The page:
Smart Homes: Supporting Community Integration for Clients with Severe Mental Illness

Background and Importance

The majority of people with mental illness prefer independent living situations (Nelson, Hall & Forchuk, 2003, 2011). However, for those with more functional and cognitive limitations related to organization, memory and problem solving, supports are needed in order to maintain housing. This population is vulnerable to unstable housing situations due to their distinct needs. The technology being offered may provide necessary supports to allow people to live independently in affordable stable homes in order to increase community integration. The community housing is permanent, reducing the risk of homelessness and allowing participants to continue living in the smart homes after the project’s completion. Our goal is to provide a replicable solution for housing instability among people living with severe mental illnesses.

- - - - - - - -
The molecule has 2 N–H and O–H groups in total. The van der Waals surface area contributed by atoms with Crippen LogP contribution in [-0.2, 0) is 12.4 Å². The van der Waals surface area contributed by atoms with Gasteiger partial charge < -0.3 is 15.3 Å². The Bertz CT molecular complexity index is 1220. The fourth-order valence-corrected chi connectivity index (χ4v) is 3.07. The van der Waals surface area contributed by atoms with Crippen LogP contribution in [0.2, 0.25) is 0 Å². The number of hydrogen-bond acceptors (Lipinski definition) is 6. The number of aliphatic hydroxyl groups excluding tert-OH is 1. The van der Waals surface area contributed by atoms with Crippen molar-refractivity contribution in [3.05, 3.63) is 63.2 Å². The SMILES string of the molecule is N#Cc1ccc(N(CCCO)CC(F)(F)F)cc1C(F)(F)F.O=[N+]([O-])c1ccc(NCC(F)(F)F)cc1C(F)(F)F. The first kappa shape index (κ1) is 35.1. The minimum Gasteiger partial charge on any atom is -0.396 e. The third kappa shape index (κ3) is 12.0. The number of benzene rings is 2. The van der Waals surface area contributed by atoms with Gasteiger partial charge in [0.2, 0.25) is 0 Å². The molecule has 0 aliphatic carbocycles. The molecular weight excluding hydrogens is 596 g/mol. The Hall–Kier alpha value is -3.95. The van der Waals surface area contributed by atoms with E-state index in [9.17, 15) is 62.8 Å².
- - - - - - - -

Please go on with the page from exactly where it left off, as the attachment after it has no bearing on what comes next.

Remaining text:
The objective of this demonstration study is to establish and evaluate smart homes in the community to assist people with mood and psychotic disorders. We will be outfitting eight affordable housing units at Canadian Mental Health Association Middlesex (CMHA) and London Middlesex Housing Corporation (LMHC) with smart home technology in order to support the tenants’ community integration, increase housing stability, decrease health and social service utilization, and improve overall health.